Alexander Tochilovsky is a designer, curator, and educator. He’s currently the curator at the Herb Lubalin Study Center and an instructor at Cooper Union. He studied graphic design at Cooper Union and went to graduate school at Cranbrook. In this episode, Alexander and I talk about his background and how he got interested in design, the role of design history in his practice, and how we can do a better job of learning from and teaching history today.
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Alison Place is a designer, educator, and researcher whose work explores the intersection of design and feminist theory. She is the editor of Feminist Designer: On the Personal and the Political in Design and teaches graphic design in the School of Art at the University of Arkansas, where she serves as director of the graphic design program. In this conversation, Jarrett and Alison talk about what feminist design looks like, designers as trouble makers, and rethinking school critiques.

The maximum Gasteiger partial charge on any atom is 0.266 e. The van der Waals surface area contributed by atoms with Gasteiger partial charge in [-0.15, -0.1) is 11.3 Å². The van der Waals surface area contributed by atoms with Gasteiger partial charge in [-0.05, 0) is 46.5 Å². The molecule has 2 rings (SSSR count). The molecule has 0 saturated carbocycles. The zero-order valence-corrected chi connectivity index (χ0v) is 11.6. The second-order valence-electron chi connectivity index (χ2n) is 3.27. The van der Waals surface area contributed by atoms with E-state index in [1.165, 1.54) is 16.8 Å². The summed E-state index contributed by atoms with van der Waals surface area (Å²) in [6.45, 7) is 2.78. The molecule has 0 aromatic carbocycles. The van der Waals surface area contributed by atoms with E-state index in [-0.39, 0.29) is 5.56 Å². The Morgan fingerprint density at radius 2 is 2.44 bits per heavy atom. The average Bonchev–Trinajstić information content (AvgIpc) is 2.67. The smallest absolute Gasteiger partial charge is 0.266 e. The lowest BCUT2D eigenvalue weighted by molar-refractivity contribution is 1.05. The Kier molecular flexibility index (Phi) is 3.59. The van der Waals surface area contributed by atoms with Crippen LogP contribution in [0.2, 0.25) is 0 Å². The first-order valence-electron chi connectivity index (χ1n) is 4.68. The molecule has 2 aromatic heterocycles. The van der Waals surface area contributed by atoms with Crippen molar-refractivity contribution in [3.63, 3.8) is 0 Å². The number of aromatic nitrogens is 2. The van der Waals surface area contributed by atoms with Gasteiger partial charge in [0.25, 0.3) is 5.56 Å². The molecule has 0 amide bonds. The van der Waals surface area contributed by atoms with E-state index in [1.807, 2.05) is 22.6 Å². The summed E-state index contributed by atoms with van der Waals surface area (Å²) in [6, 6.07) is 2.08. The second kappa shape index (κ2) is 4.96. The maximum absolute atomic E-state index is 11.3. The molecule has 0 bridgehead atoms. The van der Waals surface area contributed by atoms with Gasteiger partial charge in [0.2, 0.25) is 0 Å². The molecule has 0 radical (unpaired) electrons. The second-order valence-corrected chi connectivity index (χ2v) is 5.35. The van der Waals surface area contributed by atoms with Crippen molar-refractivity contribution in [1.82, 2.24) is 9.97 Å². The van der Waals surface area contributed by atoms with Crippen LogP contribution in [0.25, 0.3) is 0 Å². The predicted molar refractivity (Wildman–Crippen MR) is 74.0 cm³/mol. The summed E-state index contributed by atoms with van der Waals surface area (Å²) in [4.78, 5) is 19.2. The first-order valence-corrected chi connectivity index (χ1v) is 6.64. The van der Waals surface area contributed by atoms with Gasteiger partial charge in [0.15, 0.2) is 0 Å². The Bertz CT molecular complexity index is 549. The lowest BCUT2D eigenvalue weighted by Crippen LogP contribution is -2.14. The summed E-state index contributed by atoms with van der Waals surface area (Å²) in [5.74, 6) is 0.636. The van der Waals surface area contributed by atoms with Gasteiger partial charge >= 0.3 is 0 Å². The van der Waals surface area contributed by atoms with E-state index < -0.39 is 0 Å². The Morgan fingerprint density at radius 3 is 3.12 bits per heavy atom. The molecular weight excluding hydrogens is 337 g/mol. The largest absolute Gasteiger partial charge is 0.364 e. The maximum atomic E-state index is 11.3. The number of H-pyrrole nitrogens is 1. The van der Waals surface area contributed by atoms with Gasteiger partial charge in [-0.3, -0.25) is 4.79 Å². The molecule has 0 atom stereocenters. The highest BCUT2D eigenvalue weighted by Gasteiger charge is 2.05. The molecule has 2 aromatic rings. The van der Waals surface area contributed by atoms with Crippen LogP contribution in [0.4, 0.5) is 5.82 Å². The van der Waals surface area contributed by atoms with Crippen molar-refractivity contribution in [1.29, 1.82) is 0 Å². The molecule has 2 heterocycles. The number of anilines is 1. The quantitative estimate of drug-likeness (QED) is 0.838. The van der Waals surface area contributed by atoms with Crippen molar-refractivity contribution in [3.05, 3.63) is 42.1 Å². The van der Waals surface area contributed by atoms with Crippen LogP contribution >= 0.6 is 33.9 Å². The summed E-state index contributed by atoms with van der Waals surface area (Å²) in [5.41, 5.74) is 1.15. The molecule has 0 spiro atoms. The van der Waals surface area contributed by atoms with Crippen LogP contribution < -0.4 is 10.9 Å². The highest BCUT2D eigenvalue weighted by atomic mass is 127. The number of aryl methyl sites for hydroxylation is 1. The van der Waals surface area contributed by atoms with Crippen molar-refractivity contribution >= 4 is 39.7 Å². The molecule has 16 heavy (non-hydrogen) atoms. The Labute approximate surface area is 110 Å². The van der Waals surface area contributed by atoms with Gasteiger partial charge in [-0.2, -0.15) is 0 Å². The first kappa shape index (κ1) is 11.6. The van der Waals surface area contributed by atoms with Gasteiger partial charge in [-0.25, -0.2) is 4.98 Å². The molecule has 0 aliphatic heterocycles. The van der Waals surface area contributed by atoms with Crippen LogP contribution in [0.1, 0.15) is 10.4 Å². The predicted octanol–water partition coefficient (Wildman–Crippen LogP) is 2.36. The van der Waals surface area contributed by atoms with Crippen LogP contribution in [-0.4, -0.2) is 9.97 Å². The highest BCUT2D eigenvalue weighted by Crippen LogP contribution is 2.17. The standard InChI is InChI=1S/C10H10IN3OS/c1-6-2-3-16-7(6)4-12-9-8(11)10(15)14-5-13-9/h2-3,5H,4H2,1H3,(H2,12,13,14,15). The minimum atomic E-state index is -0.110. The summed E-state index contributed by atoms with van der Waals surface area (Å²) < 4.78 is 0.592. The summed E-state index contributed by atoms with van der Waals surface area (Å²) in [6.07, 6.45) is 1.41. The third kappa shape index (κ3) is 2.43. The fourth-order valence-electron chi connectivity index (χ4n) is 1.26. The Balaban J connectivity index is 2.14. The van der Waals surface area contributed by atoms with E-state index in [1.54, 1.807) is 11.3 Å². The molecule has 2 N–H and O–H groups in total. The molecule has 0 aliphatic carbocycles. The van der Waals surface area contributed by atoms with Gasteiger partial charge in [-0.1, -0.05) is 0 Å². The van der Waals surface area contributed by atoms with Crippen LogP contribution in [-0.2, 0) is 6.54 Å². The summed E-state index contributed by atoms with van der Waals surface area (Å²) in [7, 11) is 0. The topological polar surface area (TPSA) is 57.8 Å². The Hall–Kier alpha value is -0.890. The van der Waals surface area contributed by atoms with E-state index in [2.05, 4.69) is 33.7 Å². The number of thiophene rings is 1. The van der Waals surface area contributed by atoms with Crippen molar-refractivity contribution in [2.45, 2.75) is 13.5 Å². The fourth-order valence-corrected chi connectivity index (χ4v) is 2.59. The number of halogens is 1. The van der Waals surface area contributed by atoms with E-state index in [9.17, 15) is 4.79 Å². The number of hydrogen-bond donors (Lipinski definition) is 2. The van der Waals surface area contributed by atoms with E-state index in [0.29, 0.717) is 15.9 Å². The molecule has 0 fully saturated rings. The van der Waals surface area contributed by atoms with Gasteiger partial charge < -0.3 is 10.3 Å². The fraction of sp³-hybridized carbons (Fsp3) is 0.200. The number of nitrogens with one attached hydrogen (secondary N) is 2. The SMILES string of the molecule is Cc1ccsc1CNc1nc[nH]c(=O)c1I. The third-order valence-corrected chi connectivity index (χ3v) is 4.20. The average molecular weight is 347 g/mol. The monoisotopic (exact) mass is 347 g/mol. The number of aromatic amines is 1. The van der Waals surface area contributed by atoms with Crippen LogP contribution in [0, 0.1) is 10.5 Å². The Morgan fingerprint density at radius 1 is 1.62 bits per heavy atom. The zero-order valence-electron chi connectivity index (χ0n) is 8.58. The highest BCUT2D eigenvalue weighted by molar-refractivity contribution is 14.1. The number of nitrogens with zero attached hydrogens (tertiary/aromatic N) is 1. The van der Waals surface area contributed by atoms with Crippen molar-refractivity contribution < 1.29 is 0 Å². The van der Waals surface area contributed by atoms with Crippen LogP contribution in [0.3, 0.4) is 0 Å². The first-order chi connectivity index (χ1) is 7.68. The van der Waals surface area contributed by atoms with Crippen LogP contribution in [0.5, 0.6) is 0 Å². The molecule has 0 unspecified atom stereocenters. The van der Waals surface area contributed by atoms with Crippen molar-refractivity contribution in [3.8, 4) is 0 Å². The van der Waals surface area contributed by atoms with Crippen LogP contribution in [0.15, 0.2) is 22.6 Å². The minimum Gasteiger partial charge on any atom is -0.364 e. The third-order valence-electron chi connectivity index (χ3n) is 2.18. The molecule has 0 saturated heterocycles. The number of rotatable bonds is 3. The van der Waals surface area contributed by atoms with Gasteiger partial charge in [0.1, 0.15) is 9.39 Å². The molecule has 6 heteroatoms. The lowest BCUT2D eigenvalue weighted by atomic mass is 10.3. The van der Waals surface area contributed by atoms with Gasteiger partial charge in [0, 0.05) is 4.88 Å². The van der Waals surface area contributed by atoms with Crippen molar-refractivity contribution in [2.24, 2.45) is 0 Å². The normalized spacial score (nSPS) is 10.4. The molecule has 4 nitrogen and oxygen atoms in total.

Michael Cina is a graphic designer, creative director, typographer, and artist. Since 2010, he’s run Cina Associates where he’s worked on projects for clients like Disney, Adobe, and Coca-Cola, as well as his long-running collaboration with Ghostly International. He previously co-founded YouWorkForThem, a designer-run online shop for typefaces, stock art, and other resources. In this conversation, Jarrett and Michael talk about the challenges and opportunities in working across mediums, how painting influenced his commercial design work, and how the internet shifted the state of design discourse.
Freek Lomme is a publisher, editor, curator, and writer. He is the founder of Set Margins’, a support structure, a platform for production, a network and publisher focused on impulses from the margins with a focus on communication, cooperation, and involved politics. Previously, Freek was the co-founder and director of Onomatopee, an art and design space and publisher in The Netherlands. In this conversation, Jarrett and Freek talk about the infrastructure of bookmaking, the role of the publisher, and the continued affection for print culture.